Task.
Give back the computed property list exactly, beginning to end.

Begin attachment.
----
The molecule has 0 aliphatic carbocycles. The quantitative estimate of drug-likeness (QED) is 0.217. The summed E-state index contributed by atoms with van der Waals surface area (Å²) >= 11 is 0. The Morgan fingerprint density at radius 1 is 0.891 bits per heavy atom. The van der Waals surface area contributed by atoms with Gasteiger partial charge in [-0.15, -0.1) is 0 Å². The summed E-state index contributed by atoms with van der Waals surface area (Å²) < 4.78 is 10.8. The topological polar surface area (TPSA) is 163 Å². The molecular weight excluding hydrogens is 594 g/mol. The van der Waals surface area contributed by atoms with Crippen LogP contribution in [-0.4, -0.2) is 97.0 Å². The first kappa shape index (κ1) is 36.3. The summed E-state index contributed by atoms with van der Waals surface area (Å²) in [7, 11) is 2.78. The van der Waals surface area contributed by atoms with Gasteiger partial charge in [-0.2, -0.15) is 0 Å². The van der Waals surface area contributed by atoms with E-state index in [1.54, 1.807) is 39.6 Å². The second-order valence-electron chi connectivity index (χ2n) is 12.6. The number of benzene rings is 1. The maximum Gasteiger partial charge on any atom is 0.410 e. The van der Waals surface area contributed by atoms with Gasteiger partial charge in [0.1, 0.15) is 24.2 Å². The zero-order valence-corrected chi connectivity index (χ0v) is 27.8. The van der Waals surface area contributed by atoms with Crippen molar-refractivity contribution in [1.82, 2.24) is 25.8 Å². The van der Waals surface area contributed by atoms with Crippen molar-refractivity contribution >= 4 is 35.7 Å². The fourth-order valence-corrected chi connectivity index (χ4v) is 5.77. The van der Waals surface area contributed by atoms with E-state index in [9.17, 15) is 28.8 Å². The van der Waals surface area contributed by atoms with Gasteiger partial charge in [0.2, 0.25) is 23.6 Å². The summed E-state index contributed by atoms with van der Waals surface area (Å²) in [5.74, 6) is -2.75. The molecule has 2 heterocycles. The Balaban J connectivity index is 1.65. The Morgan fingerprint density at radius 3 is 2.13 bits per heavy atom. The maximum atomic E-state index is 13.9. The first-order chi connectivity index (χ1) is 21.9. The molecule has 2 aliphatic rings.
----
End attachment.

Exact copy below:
The molecule has 0 aliphatic carbocycles. The quantitative estimate of drug-likeness (QED) is 0.217. The summed E-state index contributed by atoms with van der Waals surface area (Å²) >= 11 is 0. The Morgan fingerprint density at radius 1 is 0.891 bits per heavy atom. The van der Waals surface area contributed by atoms with Gasteiger partial charge in [-0.15, -0.1) is 0 Å². The summed E-state index contributed by atoms with van der Waals surface area (Å²) < 4.78 is 10.8. The topological polar surface area (TPSA) is 163 Å². The molecular weight excluding hydrogens is 594 g/mol. The van der Waals surface area contributed by atoms with Crippen LogP contribution in [-0.4, -0.2) is 97.0 Å². The first kappa shape index (κ1) is 36.3. The summed E-state index contributed by atoms with van der Waals surface area (Å²) in [7, 11) is 2.78. The van der Waals surface area contributed by atoms with Gasteiger partial charge in [-0.2, -0.15) is 0 Å². The van der Waals surface area contributed by atoms with E-state index in [1.54, 1.807) is 39.6 Å². The second-order valence-electron chi connectivity index (χ2n) is 12.6. The number of benzene rings is 1. The maximum Gasteiger partial charge on any atom is 0.410 e. The van der Waals surface area contributed by atoms with Gasteiger partial charge in [0.1, 0.15) is 24.2 Å². The zero-order valence-corrected chi connectivity index (χ0v) is 27.8. The van der Waals surface area contributed by atoms with Crippen molar-refractivity contribution in [1.82, 2.24) is 25.8 Å². The van der Waals surface area contributed by atoms with Crippen molar-refractivity contribution >= 4 is 35.7 Å². The fourth-order valence-corrected chi connectivity index (χ4v) is 5.77. The van der Waals surface area contributed by atoms with E-state index in [9.17, 15) is 28.8 Å². The van der Waals surface area contributed by atoms with Gasteiger partial charge in [0.2, 0.25) is 23.6 Å². The summed E-state index contributed by atoms with van der Waals surface area (Å²) in [5.74, 6) is -2.75. The molecule has 2 heterocycles. The Balaban J connectivity index is 1.65. The Morgan fingerprint density at radius 3 is 2.13 bits per heavy atom. The maximum atomic E-state index is 13.9. The first-order chi connectivity index (χ1) is 21.9. The molecule has 2 aliphatic rings.